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Prologue

Ira admits there is a question he’s wanted to know the answer to since he was a kid in Hebrew school: Why is it that Jews don’t sacrifice animals anymore? Especially since the Old Testament is so clear that God wants it? Ira talks to religious studies scholar Jonathan Klawans to find out. Jonathan is the author of a book covering this subject, Purity, Sacrifice and the Temple.

Act One: Semper Fido

Susan Orlean tells us about the moment America asked untrained household canines to make the ultimate sacrifice: to serve in World War II. Susan talks to Gina Snyder, who remembers being a teenager when her dog Tommy joined the service.

Act Two: Run Rabbit

Camas Davis tells a true story about a rabbit kidnapping that saves some rabbits' lives, kills those same rabbits' babies, and leaves students in a Portland rabbit-butchering class scratching their heads.

Prologue

Ira Glass talks with Scharlette Holdman, who works with defense teams on high profile death row cases, and who has not talked to a reporter in more than 25 years. Why did she suddenly end the moratorium on press? Because her story is about something important: Namely, a beautiful chicken.

Act One: Witness for the Barbecue-tion

Scharlette Holdman's story continues, in which she and the rest of a legaldefense team try to save a man on death row by finding a star witness — achicken with a specific skill.

Act Two: Murder Most Fowl

The number of wild turkeys in the United States has risen from 30,000 at thebeginning of the 20th century to an estimated seven million today. And it'scommon for them to get aggressive with people.

Act Three: Latin Liver

In order to make foie gras — goose liver — the birds have to be treated inhumanely, strapped down and force-fed huge amounts of food. So when a chef named Dan Barber heard about Eduardo Sousa, a Spaniard who had supposedly found a way to make foie gras without mistreating the animals, Dan didn't believe it ... until he went to Spain to investigate.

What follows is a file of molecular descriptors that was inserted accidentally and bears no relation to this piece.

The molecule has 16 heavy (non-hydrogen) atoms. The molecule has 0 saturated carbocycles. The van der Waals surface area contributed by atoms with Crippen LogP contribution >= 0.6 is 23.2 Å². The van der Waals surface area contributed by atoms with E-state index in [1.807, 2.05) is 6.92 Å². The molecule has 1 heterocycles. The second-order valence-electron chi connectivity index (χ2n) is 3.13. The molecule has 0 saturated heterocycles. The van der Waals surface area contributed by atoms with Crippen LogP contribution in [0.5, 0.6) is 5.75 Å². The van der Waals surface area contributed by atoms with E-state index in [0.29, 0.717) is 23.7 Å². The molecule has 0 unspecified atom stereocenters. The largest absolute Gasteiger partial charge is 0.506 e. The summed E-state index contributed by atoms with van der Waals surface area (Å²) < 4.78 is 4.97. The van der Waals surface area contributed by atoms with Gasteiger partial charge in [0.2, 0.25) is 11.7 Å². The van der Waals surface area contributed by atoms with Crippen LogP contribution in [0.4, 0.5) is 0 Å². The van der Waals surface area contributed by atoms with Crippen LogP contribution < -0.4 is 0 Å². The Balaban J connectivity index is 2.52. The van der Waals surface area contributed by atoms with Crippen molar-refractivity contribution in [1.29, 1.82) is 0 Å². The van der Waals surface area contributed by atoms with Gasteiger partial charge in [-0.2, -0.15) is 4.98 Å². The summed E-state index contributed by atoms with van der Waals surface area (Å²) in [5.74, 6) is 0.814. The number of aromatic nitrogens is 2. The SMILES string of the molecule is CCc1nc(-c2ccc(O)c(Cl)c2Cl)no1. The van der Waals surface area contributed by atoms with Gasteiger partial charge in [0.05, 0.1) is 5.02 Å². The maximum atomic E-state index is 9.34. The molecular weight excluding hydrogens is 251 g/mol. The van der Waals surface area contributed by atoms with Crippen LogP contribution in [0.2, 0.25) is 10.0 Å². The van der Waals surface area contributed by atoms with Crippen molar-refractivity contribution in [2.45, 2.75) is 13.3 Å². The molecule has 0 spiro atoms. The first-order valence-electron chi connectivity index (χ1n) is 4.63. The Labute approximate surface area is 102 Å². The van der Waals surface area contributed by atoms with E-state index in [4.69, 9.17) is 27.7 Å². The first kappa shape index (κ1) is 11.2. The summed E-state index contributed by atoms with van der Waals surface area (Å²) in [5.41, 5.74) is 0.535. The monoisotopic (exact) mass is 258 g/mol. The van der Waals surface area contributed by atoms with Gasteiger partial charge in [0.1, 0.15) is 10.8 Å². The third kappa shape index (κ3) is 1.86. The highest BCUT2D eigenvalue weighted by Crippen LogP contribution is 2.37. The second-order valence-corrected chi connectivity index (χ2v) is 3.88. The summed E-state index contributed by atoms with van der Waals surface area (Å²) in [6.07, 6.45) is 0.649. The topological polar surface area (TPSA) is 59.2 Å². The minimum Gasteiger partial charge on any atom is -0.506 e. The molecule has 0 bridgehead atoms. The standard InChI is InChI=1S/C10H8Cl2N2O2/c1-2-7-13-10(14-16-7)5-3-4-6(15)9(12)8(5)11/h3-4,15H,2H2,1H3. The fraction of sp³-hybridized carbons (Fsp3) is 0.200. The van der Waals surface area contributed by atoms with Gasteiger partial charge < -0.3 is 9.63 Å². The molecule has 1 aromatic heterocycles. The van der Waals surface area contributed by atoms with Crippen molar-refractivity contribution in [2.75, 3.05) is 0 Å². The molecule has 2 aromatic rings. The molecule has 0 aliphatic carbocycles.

Prologue

When Luke Davies was 11 years old in Australia, his family moved from the boring suburbs to an incredibly fun place: A tourist park full of attractions, where his dad had gotten a job. There, he was considered kind of a wimpy kid...until he got his chance to save the day.

Act Two: Opposite Of Tarzan

Lucy was a chimpanzee raised in captivity, who adopted a surprising number of human traits. But this proved problematic—in quite unexpected ways—when her adoptive human parents decided that Lucy should be released in the wild.

Prologue

Host Ira Glass talks a veteran police officer about a time in his 20s when he gets sent to a car accident—and it turns out the driver at fault was a nicely dressed chimpanzee. The chimp seemed harmless enough until the other police officer on duty tries to arrest the chimp&'s owner.

Prologue

Host Ira Glass point out that it's not enough this time of year that we eat millions of turkeys. Someone also went to the trouble to make up a song about turkeys getting the supernatural power to play baseball.

Act Two: Winged Migration

Kathie Russo's husband was Spalding Gray, who was best known for delivering monologues onstage—like "Monster in a Box," and "Swimming to Cambodia." On January 10, 2004, he went missing. Witnesses said they saw him on the Staten Island Ferry that night.

Act Three: A Pastor And His Flock

Working in a poultry processing plant is one of the most unpleasant jobs you can get in this country. It's low-paid, dangerous and difficult.

Act Four: Twistery Mystery

Wayne Curtis has been puzzling over an unexplained meteorological phenomenon involving chickens...a riddle that's nearly two centuries old. Wayne is the author, most recently, of And A Bottle of Rum: A History of the New World in Ten Cocktails.